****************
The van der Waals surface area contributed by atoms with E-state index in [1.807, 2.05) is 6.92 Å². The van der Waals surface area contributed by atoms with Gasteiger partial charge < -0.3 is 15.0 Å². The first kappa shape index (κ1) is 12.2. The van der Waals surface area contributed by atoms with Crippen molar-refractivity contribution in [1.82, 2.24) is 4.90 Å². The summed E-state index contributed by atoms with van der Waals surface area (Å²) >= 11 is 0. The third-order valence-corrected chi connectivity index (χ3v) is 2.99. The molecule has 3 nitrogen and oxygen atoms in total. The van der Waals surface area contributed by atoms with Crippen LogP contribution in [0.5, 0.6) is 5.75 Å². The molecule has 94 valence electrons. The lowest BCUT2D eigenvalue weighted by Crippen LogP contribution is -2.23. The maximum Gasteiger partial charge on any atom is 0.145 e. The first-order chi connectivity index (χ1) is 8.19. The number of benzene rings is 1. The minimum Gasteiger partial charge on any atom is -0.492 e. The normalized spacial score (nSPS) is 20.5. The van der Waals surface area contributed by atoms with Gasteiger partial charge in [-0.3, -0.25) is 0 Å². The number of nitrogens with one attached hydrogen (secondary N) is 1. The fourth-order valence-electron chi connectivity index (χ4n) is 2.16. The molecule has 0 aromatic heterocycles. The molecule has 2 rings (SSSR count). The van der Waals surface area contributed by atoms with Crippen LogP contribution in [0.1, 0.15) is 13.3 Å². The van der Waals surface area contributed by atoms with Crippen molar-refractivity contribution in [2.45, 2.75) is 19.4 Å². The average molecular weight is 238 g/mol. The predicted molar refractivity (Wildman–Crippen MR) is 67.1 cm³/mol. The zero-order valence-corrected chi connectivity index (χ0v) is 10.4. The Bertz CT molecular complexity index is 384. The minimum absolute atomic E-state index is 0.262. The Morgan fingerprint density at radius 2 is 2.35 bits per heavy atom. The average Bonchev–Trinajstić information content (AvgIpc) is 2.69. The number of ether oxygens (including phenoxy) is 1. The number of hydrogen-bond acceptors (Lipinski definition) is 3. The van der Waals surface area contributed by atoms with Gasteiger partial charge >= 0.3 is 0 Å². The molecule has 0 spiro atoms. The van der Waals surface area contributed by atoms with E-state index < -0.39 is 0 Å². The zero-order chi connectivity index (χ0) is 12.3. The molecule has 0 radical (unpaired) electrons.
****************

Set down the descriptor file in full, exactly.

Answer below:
The van der Waals surface area contributed by atoms with E-state index in [1.807, 2.05) is 6.92 Å². The van der Waals surface area contributed by atoms with Gasteiger partial charge < -0.3 is 15.0 Å². The first kappa shape index (κ1) is 12.2. The van der Waals surface area contributed by atoms with Crippen molar-refractivity contribution in [1.82, 2.24) is 4.90 Å². The summed E-state index contributed by atoms with van der Waals surface area (Å²) >= 11 is 0. The third-order valence-corrected chi connectivity index (χ3v) is 2.99. The molecule has 3 nitrogen and oxygen atoms in total. The van der Waals surface area contributed by atoms with Crippen LogP contribution in [0.5, 0.6) is 5.75 Å². The molecule has 94 valence electrons. The lowest BCUT2D eigenvalue weighted by Crippen LogP contribution is -2.23. The maximum Gasteiger partial charge on any atom is 0.145 e. The first-order chi connectivity index (χ1) is 8.19. The number of benzene rings is 1. The minimum Gasteiger partial charge on any atom is -0.492 e. The normalized spacial score (nSPS) is 20.5. The van der Waals surface area contributed by atoms with Gasteiger partial charge in [-0.3, -0.25) is 0 Å². The number of nitrogens with one attached hydrogen (secondary N) is 1. The fourth-order valence-electron chi connectivity index (χ4n) is 2.16. The molecule has 0 aromatic heterocycles. The molecule has 2 rings (SSSR count). The van der Waals surface area contributed by atoms with Crippen LogP contribution in [0.1, 0.15) is 13.3 Å². The van der Waals surface area contributed by atoms with Crippen molar-refractivity contribution in [2.45, 2.75) is 19.4 Å². The average molecular weight is 238 g/mol. The predicted molar refractivity (Wildman–Crippen MR) is 67.1 cm³/mol. The zero-order valence-corrected chi connectivity index (χ0v) is 10.4. The Bertz CT molecular complexity index is 384. The minimum absolute atomic E-state index is 0.262. The Morgan fingerprint density at radius 2 is 2.35 bits per heavy atom. The average Bonchev–Trinajstić information content (AvgIpc) is 2.69. The number of ether oxygens (including phenoxy) is 1. The number of hydrogen-bond acceptors (Lipinski definition) is 3. The van der Waals surface area contributed by atoms with Gasteiger partial charge >= 0.3 is 0 Å². The molecule has 0 spiro atoms. The van der Waals surface area contributed by atoms with E-state index < -0.39 is 0 Å². The zero-order chi connectivity index (χ0) is 12.3. The molecule has 0 radical (unpaired) electrons.